- By downloading a file on an individual's personal computer that modifies the Internet browser's address bar, leading a unknowing user to type in what is desired as a "valid" address ("URL"), when in fact they are being redirected to the criminals' Web sites;
- By covertly modifying a DNS server (a system that translates domain names into IP addresses) in such a way that everyone who uses that server and types in what seems like a valid URL will instead be taken to the criminal's website site.
"Pharming" is all about access. In order for this to work, a scammer needs to have actual or remote access to a target personal computer or server in order to install their program. This can also be accomplished if a victim inadvertently opens an e-mail attachment that contains a virus known as a "Trojan Horse."
How can I protect myself?
- Be suspicious!
- Never open an unsolicited or unexpected e-mail attachment from someone that you don't know. Even if it comes from someone you know and trust, make sure that the sender actually meant to send it to you. Even then, scan it with up-to-date anti-virus software before opening it.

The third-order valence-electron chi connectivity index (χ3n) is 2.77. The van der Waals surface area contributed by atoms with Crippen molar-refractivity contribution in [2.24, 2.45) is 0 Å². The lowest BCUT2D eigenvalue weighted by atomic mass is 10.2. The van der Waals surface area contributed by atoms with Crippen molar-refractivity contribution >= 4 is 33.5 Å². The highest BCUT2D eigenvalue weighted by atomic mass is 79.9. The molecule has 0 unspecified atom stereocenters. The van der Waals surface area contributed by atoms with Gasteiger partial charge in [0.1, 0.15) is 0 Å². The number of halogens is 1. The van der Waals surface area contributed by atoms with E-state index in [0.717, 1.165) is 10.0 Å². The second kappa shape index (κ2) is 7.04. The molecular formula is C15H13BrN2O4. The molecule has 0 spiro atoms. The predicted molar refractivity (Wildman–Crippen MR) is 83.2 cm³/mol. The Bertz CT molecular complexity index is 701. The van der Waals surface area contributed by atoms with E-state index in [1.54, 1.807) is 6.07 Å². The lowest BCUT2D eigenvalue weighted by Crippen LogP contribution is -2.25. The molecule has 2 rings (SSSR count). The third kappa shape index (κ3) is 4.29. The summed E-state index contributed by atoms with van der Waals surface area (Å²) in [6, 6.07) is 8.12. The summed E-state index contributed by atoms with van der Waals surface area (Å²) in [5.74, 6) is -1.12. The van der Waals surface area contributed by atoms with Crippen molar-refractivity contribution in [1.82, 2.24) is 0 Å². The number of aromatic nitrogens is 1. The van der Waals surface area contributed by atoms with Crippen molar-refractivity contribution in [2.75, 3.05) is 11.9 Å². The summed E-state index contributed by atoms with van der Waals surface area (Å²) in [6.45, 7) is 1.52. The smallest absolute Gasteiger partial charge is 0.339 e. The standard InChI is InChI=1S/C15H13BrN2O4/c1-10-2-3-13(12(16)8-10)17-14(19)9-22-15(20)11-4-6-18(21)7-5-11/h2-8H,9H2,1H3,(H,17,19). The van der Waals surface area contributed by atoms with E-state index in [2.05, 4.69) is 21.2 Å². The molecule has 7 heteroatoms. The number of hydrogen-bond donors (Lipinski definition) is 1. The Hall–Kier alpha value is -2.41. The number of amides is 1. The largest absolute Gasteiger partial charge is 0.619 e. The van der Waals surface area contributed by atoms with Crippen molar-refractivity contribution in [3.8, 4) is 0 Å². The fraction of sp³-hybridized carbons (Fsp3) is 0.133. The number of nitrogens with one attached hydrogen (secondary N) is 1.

- Install, use and update effective anti-virus software. Know how to use it and its limitations.
Some software companies offer free anti-virus software. Research the company and the software offered to ensure it will work on your computer.
- Check with your operating system company (Microsoft, MacIntosh/Apple) to determine if they offer free anti-virus and firewall protection.
- Apply system updates and security-related patches to your PC from a trusted source as they become available. If you use Microsoft products, you can find more information athttp://www.microsoft.com/technet/security/default.mspx.
- For Apple and Mac download products, you can go to http://www.apple.com/software.
- Don't leave your computer unattended for any period of time without logging off. Someone who is alone with your computer can run programs in such a way that software protections on your computer will not be able to prevent it.
Preserve your privacy:
- Never use the "unsubscribe" feature in spam emails or reply to any spam e-mails. All you do is confirm the validity of your email address.
- Keep your login and password information secret. Also, never select any option on web browsers to store or automatically remember your user names, passwords, or other sensitive information.
- Never disclose your personal, financial, or credit card information on any public or multiple-use computer.
If you believe that you may have been a victim of any Internet fraud, you may post a complaint with the anti-phishing group called Digital PhishNet, a joint enforcement effort between private industry and law enforcement agencies such as the FBI, the U.S. Secret Service and the U.S. Postal Inspection Service. The complaint can be registered athttp://www.ifccfbi.gov/index.asp.
For more information on this and other important consumer topics, please visit the Attorney General's Website atwww.azag.gov.